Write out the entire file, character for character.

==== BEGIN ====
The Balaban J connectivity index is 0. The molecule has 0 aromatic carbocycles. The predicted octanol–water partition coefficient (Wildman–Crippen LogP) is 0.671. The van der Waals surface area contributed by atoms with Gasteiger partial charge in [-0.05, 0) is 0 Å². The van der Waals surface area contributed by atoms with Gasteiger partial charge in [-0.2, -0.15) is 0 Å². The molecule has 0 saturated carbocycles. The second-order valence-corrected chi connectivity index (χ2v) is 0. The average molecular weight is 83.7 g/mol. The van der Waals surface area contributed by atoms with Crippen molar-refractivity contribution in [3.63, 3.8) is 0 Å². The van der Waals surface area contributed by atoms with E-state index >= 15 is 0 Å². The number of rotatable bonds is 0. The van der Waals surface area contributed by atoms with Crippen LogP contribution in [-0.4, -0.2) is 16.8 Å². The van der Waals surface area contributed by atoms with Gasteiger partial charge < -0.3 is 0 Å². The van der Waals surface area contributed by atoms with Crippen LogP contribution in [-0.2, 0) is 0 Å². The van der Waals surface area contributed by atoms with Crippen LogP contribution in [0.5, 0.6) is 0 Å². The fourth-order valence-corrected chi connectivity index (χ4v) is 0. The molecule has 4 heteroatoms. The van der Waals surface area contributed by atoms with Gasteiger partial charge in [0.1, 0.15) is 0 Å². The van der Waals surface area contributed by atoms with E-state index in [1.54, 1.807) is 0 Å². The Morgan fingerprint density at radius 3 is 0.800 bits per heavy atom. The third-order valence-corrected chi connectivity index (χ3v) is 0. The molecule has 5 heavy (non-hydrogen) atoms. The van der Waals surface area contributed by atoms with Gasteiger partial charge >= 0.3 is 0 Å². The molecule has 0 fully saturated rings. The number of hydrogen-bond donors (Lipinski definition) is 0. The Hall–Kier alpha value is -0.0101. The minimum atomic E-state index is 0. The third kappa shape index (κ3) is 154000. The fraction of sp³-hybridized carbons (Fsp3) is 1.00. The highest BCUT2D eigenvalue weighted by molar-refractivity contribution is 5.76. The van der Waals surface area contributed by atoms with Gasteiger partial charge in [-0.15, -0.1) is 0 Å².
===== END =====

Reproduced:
The Balaban J connectivity index is 0. The molecule has 0 aromatic carbocycles. The predicted octanol–water partition coefficient (Wildman–Crippen LogP) is 0.671. The van der Waals surface area contributed by atoms with Gasteiger partial charge in [-0.05, 0) is 0 Å². The van der Waals surface area contributed by atoms with Gasteiger partial charge in [-0.2, -0.15) is 0 Å². The molecule has 0 saturated carbocycles. The second-order valence-corrected chi connectivity index (χ2v) is 0. The average molecular weight is 83.7 g/mol. The van der Waals surface area contributed by atoms with Crippen molar-refractivity contribution in [3.63, 3.8) is 0 Å². The van der Waals surface area contributed by atoms with E-state index >= 15 is 0 Å². The number of rotatable bonds is 0. The van der Waals surface area contributed by atoms with Crippen LogP contribution in [-0.4, -0.2) is 16.8 Å². The van der Waals surface area contributed by atoms with Gasteiger partial charge < -0.3 is 0 Å². The van der Waals surface area contributed by atoms with Crippen LogP contribution in [-0.2, 0) is 0 Å². The van der Waals surface area contributed by atoms with Crippen LogP contribution in [0.5, 0.6) is 0 Å². The fourth-order valence-corrected chi connectivity index (χ4v) is 0. The molecule has 4 heteroatoms. The van der Waals surface area contributed by atoms with Gasteiger partial charge in [0.1, 0.15) is 0 Å². The van der Waals surface area contributed by atoms with E-state index in [1.54, 1.807) is 0 Å². The Morgan fingerprint density at radius 3 is 0.800 bits per heavy atom. The third-order valence-corrected chi connectivity index (χ3v) is 0. The molecule has 5 heavy (non-hydrogen) atoms. The van der Waals surface area contributed by atoms with Gasteiger partial charge >= 0.3 is 0 Å². The molecule has 0 fully saturated rings. The number of hydrogen-bond donors (Lipinski definition) is 0. The Hall–Kier alpha value is -0.0101. The minimum atomic E-state index is 0. The third kappa shape index (κ3) is 154000. The fraction of sp³-hybridized carbons (Fsp3) is 1.00. The highest BCUT2D eigenvalue weighted by molar-refractivity contribution is 5.76. The van der Waals surface area contributed by atoms with Gasteiger partial charge in [-0.15, -0.1) is 0 Å².